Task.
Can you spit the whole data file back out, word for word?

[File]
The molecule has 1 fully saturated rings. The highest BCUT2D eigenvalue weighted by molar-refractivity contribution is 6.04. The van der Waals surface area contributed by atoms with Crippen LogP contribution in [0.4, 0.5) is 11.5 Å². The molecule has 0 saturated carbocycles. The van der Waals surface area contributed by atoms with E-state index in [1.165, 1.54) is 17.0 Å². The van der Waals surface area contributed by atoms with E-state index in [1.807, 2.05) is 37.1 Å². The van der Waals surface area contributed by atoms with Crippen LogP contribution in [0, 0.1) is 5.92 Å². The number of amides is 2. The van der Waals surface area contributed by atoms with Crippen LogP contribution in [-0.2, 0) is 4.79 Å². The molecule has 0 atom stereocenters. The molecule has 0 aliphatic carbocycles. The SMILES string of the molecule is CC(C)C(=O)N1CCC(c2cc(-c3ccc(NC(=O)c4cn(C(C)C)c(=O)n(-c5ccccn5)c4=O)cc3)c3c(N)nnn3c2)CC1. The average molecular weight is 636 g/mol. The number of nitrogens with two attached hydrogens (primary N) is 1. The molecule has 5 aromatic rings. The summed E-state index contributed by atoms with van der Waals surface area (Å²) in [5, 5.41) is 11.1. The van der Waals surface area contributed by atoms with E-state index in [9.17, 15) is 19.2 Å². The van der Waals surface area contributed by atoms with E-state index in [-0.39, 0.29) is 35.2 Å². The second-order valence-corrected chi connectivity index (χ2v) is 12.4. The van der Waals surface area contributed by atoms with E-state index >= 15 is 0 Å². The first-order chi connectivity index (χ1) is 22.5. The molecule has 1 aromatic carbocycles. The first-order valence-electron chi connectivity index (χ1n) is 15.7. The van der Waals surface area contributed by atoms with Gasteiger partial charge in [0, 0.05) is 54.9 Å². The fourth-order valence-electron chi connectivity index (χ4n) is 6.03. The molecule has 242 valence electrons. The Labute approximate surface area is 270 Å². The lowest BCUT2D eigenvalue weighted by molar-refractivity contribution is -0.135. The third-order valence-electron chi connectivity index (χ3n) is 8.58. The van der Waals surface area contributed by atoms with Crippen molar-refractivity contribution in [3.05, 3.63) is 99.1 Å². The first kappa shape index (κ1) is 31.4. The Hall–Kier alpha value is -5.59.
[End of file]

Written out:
The molecule has 1 fully saturated rings. The highest BCUT2D eigenvalue weighted by molar-refractivity contribution is 6.04. The van der Waals surface area contributed by atoms with Crippen LogP contribution in [0.4, 0.5) is 11.5 Å². The molecule has 0 saturated carbocycles. The van der Waals surface area contributed by atoms with E-state index in [1.165, 1.54) is 17.0 Å². The van der Waals surface area contributed by atoms with E-state index in [1.807, 2.05) is 37.1 Å². The van der Waals surface area contributed by atoms with Crippen LogP contribution in [0, 0.1) is 5.92 Å². The number of amides is 2. The van der Waals surface area contributed by atoms with Crippen LogP contribution in [-0.2, 0) is 4.79 Å². The molecule has 0 atom stereocenters. The molecule has 0 aliphatic carbocycles. The SMILES string of the molecule is CC(C)C(=O)N1CCC(c2cc(-c3ccc(NC(=O)c4cn(C(C)C)c(=O)n(-c5ccccn5)c4=O)cc3)c3c(N)nnn3c2)CC1. The average molecular weight is 636 g/mol. The number of nitrogens with two attached hydrogens (primary N) is 1. The molecule has 5 aromatic rings. The summed E-state index contributed by atoms with van der Waals surface area (Å²) in [5, 5.41) is 11.1. The van der Waals surface area contributed by atoms with E-state index in [9.17, 15) is 19.2 Å². The van der Waals surface area contributed by atoms with E-state index in [-0.39, 0.29) is 35.2 Å². The second-order valence-corrected chi connectivity index (χ2v) is 12.4. The van der Waals surface area contributed by atoms with E-state index >= 15 is 0 Å². The first-order chi connectivity index (χ1) is 22.5. The molecule has 1 aromatic carbocycles. The first-order valence-electron chi connectivity index (χ1n) is 15.7. The van der Waals surface area contributed by atoms with Gasteiger partial charge in [0, 0.05) is 54.9 Å². The fourth-order valence-electron chi connectivity index (χ4n) is 6.03. The molecule has 242 valence electrons. The Labute approximate surface area is 270 Å². The lowest BCUT2D eigenvalue weighted by molar-refractivity contribution is -0.135. The third-order valence-electron chi connectivity index (χ3n) is 8.58. The van der Waals surface area contributed by atoms with Crippen molar-refractivity contribution in [3.05, 3.63) is 99.1 Å². The first kappa shape index (κ1) is 31.4. The Hall–Kier alpha value is -5.59.